Continuing on from the "Quick and dirty Python: masscan" diary, which implemented a simple port scanner in Python using masscan to detect web instances on TCP ports 80 or 443. Masscan is perfectly good as a blunt instrument to quickly find open TCP ports across large address spaces, but for fine details it is better to use a scanner like nmap that, while much slower, is able to probe the port to get a better idea of what is running.
First lets backtrack. Since the previous diary, I converted the masscan code to a function and created another function to parse the masscan results to return the list of IPs on which masscan detected open ports. The current script scan_web.py script is:
Running the script results in a list of IPs where either 80 or 443 were detected open by masscan.
Extending this script to pass the masscan output list to nmap is relatively easy as well. As somebody pointed out on a comment to the last diary, there are a lot of Python nmap modules and they all provide differing functionality. After messing with a few of them, as the comment stated, the libnmap module appears to be the most functional and easiest to use. libnmap does not implement nmap functionality, it needs nmap already installed on the device and interfaces with that version. I will not be going over nmap functionality in this diary. If you are not clear on the nmap command parameters you can find a quick tutorial in this older diary.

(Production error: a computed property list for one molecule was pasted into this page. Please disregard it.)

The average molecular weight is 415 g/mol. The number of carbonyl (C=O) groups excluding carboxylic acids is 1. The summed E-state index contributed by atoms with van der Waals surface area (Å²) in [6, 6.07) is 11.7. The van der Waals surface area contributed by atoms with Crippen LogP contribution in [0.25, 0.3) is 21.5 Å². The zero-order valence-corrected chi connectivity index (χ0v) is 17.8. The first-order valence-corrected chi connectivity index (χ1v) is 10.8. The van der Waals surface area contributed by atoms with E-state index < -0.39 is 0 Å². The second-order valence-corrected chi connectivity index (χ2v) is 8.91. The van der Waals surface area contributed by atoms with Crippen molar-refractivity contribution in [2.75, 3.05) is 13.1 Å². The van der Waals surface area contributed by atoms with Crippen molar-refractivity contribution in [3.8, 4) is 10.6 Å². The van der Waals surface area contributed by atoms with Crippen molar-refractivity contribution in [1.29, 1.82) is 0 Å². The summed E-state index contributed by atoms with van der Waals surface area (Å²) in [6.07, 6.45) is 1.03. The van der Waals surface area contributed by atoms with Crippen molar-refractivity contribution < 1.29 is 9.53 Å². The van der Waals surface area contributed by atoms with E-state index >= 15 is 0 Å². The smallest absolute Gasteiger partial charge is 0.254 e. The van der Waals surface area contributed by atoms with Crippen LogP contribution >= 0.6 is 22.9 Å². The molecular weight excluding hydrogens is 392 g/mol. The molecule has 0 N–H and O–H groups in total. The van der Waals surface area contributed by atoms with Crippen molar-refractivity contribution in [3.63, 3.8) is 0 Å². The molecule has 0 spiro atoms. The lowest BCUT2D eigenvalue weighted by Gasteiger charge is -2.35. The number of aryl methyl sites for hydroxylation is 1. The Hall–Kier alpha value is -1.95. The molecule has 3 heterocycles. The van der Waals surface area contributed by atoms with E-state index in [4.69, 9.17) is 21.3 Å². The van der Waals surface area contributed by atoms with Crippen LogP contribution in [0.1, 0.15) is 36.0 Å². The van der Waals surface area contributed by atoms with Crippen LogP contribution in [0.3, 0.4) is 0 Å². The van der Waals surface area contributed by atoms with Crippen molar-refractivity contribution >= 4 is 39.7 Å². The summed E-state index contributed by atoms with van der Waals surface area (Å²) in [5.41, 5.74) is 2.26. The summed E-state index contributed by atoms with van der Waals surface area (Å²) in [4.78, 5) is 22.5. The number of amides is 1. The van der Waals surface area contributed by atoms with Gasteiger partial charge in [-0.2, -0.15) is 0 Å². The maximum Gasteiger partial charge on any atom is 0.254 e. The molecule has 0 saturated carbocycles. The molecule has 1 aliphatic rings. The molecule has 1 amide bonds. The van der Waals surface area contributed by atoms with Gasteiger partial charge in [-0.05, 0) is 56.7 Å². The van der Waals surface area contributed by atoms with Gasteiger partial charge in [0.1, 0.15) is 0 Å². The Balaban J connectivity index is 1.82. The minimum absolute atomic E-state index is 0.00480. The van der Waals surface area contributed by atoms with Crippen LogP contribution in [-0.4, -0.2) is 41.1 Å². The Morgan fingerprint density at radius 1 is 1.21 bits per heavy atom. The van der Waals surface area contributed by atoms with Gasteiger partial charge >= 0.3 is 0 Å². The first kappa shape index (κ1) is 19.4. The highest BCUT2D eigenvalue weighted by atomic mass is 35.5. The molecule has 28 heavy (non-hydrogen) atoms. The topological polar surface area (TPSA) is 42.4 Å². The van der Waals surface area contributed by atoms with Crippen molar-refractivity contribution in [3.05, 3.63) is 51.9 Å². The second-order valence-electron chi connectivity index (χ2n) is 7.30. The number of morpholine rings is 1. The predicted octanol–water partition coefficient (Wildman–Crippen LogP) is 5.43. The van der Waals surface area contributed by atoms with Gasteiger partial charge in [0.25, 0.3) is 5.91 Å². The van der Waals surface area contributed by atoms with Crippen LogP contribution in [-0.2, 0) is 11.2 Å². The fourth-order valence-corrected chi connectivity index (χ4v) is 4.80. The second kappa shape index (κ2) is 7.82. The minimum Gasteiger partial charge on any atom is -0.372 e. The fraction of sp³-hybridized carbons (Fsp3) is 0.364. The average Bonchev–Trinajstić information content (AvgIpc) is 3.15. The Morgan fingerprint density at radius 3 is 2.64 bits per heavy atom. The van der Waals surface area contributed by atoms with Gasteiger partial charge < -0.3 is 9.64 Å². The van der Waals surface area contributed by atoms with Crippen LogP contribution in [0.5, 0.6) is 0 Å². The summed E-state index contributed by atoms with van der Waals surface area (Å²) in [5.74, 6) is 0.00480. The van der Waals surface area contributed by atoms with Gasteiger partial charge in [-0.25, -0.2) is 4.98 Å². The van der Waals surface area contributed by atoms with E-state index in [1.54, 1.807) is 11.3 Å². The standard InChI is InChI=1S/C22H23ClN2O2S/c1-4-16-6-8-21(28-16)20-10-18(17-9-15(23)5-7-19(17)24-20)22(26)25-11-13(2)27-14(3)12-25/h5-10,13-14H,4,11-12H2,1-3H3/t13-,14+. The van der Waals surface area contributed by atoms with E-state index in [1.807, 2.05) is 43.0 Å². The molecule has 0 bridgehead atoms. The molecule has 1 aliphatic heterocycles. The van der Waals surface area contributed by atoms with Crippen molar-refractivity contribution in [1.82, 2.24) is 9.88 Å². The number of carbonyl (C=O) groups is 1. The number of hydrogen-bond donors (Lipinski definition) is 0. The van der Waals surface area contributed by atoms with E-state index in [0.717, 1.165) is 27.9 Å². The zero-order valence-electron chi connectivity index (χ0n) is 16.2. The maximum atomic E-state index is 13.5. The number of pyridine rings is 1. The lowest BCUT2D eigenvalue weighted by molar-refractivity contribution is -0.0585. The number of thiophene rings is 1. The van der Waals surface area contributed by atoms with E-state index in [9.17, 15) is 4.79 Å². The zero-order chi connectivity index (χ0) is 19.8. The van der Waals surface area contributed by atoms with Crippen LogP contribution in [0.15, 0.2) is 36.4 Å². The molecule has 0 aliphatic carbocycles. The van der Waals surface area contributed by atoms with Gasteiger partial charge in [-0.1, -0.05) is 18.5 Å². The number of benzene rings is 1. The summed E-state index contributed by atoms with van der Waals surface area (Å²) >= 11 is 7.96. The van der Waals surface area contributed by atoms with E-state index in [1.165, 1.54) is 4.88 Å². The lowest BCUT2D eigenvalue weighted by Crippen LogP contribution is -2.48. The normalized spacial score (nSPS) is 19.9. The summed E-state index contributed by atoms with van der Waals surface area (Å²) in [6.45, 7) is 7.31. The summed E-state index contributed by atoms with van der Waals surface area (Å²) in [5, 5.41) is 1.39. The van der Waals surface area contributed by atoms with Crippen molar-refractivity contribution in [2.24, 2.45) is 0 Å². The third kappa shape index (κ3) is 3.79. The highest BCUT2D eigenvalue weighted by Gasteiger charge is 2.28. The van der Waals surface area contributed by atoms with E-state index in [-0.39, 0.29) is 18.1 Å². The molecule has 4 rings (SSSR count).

To implement the nmap scan will require two functions. One to run the scan, and one to parse the results.
The scanning function:
and the function to parse and output the scan result. This example is almost verbatim from the libnmap documentation.
The output from the finished script is:
In about 80 lines of python code. I have implemented a simple script that can quickly scan a large address space using the very quick masscan and then send the output to nmap to do detailed scanning of a single port. This script is the basic framework I use for dozens of scripts to scan an entire ASN looking for devices that may be at risk for the current vulnerability of the week.
The final version of the scan_web.py script is:
Caveat1: Never scan an IP range you don't have permission to scan. While port scanning is not illegal in most jurisdictions it is questionable ethically to scan things you don't own or have permission to scan.
Caveat2: I am not a professional Python programmer. My scripting gets the job done that I need it to do. I know there are many smart people out there who can write way better code than I can.
-- Rick Wanner MSISE - rwanner at isc dot sans dot edu - Twitter:namedeplume (Protected)
May 31st 2021
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May 31st 2021
1 year ago